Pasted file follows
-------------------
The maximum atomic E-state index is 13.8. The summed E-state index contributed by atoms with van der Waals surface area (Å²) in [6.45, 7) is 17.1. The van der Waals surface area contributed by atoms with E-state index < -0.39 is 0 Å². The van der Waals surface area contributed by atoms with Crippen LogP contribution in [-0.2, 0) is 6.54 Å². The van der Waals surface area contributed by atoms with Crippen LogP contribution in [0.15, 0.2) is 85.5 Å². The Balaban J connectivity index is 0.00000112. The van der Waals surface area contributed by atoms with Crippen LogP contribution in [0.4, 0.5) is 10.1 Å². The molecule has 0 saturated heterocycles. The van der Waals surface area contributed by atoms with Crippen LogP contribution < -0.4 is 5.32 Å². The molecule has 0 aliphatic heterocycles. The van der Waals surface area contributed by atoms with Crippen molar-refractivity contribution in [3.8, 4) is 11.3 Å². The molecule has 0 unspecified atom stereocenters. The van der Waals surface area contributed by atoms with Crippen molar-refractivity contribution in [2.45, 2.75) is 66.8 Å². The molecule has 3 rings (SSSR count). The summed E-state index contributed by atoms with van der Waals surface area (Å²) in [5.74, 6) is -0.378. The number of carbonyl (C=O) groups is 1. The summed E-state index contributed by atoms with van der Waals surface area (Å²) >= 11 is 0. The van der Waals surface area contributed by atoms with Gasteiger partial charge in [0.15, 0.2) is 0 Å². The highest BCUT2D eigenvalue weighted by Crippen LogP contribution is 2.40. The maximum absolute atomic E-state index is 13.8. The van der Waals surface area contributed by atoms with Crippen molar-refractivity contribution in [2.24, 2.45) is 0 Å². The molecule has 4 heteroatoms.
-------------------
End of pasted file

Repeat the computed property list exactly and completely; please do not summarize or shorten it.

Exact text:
The maximum atomic E-state index is 13.8. The summed E-state index contributed by atoms with van der Waals surface area (Å²) in [6.45, 7) is 17.1. The van der Waals surface area contributed by atoms with E-state index < -0.39 is 0 Å². The van der Waals surface area contributed by atoms with Crippen LogP contribution in [-0.2, 0) is 6.54 Å². The van der Waals surface area contributed by atoms with Crippen LogP contribution in [0.15, 0.2) is 85.5 Å². The Balaban J connectivity index is 0.00000112. The van der Waals surface area contributed by atoms with Crippen LogP contribution in [0.4, 0.5) is 10.1 Å². The molecule has 0 saturated heterocycles. The van der Waals surface area contributed by atoms with Crippen LogP contribution < -0.4 is 5.32 Å². The molecule has 0 aliphatic heterocycles. The van der Waals surface area contributed by atoms with Crippen molar-refractivity contribution in [3.8, 4) is 11.3 Å². The molecule has 0 unspecified atom stereocenters. The van der Waals surface area contributed by atoms with Crippen molar-refractivity contribution in [2.45, 2.75) is 66.8 Å². The molecule has 3 rings (SSSR count). The summed E-state index contributed by atoms with van der Waals surface area (Å²) in [5.74, 6) is -0.378. The number of carbonyl (C=O) groups is 1. The summed E-state index contributed by atoms with van der Waals surface area (Å²) >= 11 is 0. The van der Waals surface area contributed by atoms with Gasteiger partial charge in [0.15, 0.2) is 0 Å². The highest BCUT2D eigenvalue weighted by Crippen LogP contribution is 2.40. The maximum absolute atomic E-state index is 13.8. The van der Waals surface area contributed by atoms with Crippen molar-refractivity contribution in [2.24, 2.45) is 0 Å². The molecule has 4 heteroatoms.